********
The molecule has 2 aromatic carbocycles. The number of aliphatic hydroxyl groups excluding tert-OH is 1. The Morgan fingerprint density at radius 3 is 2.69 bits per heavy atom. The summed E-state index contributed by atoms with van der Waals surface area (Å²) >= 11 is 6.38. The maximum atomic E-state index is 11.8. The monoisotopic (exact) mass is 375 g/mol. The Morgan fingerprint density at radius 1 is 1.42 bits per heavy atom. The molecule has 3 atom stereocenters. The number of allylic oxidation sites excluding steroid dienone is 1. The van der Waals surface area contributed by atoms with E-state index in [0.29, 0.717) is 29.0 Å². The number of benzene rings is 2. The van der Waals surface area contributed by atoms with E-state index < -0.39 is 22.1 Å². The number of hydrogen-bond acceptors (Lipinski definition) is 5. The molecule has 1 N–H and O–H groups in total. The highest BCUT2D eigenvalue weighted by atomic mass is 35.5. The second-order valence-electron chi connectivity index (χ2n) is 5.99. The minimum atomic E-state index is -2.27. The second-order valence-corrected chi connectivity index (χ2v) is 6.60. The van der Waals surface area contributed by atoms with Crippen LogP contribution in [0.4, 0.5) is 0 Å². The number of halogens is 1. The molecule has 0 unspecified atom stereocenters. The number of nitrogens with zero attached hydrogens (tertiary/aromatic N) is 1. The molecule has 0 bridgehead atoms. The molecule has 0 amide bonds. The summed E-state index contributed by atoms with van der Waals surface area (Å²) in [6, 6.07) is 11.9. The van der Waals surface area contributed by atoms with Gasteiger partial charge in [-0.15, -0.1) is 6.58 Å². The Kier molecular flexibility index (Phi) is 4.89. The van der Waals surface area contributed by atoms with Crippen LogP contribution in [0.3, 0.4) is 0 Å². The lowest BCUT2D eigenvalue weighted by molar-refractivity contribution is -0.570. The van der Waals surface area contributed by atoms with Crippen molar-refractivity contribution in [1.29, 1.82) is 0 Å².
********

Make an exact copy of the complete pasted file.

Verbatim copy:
The molecule has 2 aromatic carbocycles. The number of aliphatic hydroxyl groups excluding tert-OH is 1. The Morgan fingerprint density at radius 3 is 2.69 bits per heavy atom. The summed E-state index contributed by atoms with van der Waals surface area (Å²) >= 11 is 6.38. The maximum atomic E-state index is 11.8. The monoisotopic (exact) mass is 375 g/mol. The Morgan fingerprint density at radius 1 is 1.42 bits per heavy atom. The molecule has 3 atom stereocenters. The number of allylic oxidation sites excluding steroid dienone is 1. The van der Waals surface area contributed by atoms with E-state index in [0.29, 0.717) is 29.0 Å². The number of benzene rings is 2. The van der Waals surface area contributed by atoms with E-state index < -0.39 is 22.1 Å². The number of hydrogen-bond acceptors (Lipinski definition) is 5. The molecule has 1 N–H and O–H groups in total. The highest BCUT2D eigenvalue weighted by atomic mass is 35.5. The second-order valence-electron chi connectivity index (χ2n) is 5.99. The minimum atomic E-state index is -2.27. The second-order valence-corrected chi connectivity index (χ2v) is 6.60. The van der Waals surface area contributed by atoms with Crippen LogP contribution in [0.4, 0.5) is 0 Å². The number of halogens is 1. The molecule has 0 unspecified atom stereocenters. The number of nitrogens with zero attached hydrogens (tertiary/aromatic N) is 1. The molecule has 0 bridgehead atoms. The molecule has 0 amide bonds. The summed E-state index contributed by atoms with van der Waals surface area (Å²) in [6, 6.07) is 11.9. The van der Waals surface area contributed by atoms with Gasteiger partial charge in [-0.15, -0.1) is 6.58 Å². The Kier molecular flexibility index (Phi) is 4.89. The van der Waals surface area contributed by atoms with Crippen LogP contribution in [0.3, 0.4) is 0 Å². The lowest BCUT2D eigenvalue weighted by molar-refractivity contribution is -0.570. The van der Waals surface area contributed by atoms with Crippen molar-refractivity contribution in [1.29, 1.82) is 0 Å².